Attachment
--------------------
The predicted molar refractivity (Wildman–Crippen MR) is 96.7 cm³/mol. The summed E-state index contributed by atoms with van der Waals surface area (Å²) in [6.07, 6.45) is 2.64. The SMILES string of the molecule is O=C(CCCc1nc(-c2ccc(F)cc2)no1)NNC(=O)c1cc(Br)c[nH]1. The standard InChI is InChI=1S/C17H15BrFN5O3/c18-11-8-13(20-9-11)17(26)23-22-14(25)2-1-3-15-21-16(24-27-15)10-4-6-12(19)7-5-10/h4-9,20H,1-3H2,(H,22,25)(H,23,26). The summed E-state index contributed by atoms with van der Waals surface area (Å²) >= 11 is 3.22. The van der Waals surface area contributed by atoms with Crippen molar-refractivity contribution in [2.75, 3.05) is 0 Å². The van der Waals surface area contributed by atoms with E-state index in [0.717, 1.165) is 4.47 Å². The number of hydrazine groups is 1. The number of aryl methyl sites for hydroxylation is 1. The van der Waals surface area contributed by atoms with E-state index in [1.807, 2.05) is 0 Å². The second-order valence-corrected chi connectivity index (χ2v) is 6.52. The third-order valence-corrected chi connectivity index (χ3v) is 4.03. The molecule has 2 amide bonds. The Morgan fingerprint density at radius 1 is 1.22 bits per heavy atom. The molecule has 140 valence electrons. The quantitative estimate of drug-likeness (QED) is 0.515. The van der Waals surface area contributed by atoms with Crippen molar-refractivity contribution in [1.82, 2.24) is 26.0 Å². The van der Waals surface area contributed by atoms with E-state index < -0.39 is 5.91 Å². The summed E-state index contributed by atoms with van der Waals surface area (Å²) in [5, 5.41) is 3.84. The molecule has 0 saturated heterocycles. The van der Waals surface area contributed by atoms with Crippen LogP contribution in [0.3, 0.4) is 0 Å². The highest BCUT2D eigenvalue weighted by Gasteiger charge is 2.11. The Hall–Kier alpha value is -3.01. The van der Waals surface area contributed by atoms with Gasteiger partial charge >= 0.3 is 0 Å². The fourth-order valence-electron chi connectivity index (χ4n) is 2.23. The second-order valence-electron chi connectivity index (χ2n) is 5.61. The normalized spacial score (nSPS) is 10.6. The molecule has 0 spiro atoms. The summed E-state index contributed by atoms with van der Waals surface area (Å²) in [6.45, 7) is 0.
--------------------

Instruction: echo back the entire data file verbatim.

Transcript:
The predicted molar refractivity (Wildman–Crippen MR) is 96.7 cm³/mol. The summed E-state index contributed by atoms with van der Waals surface area (Å²) in [6.07, 6.45) is 2.64. The SMILES string of the molecule is O=C(CCCc1nc(-c2ccc(F)cc2)no1)NNC(=O)c1cc(Br)c[nH]1. The standard InChI is InChI=1S/C17H15BrFN5O3/c18-11-8-13(20-9-11)17(26)23-22-14(25)2-1-3-15-21-16(24-27-15)10-4-6-12(19)7-5-10/h4-9,20H,1-3H2,(H,22,25)(H,23,26). The summed E-state index contributed by atoms with van der Waals surface area (Å²) >= 11 is 3.22. The van der Waals surface area contributed by atoms with Crippen molar-refractivity contribution in [2.75, 3.05) is 0 Å². The van der Waals surface area contributed by atoms with E-state index in [0.717, 1.165) is 4.47 Å². The number of hydrazine groups is 1. The number of aryl methyl sites for hydroxylation is 1. The van der Waals surface area contributed by atoms with E-state index in [1.807, 2.05) is 0 Å². The second-order valence-corrected chi connectivity index (χ2v) is 6.52. The third-order valence-corrected chi connectivity index (χ3v) is 4.03. The molecule has 2 amide bonds. The Morgan fingerprint density at radius 1 is 1.22 bits per heavy atom. The molecule has 140 valence electrons. The quantitative estimate of drug-likeness (QED) is 0.515. The van der Waals surface area contributed by atoms with Crippen molar-refractivity contribution in [1.82, 2.24) is 26.0 Å². The van der Waals surface area contributed by atoms with E-state index < -0.39 is 5.91 Å². The summed E-state index contributed by atoms with van der Waals surface area (Å²) in [5, 5.41) is 3.84. The molecule has 0 saturated heterocycles. The van der Waals surface area contributed by atoms with Crippen LogP contribution in [0.3, 0.4) is 0 Å². The highest BCUT2D eigenvalue weighted by Gasteiger charge is 2.11. The Hall–Kier alpha value is -3.01. The van der Waals surface area contributed by atoms with Gasteiger partial charge >= 0.3 is 0 Å². The fourth-order valence-electron chi connectivity index (χ4n) is 2.23. The second-order valence-electron chi connectivity index (χ2n) is 5.61. The normalized spacial score (nSPS) is 10.6. The molecule has 0 spiro atoms. The summed E-state index contributed by atoms with van der Waals surface area (Å²) in [6.45, 7) is 0.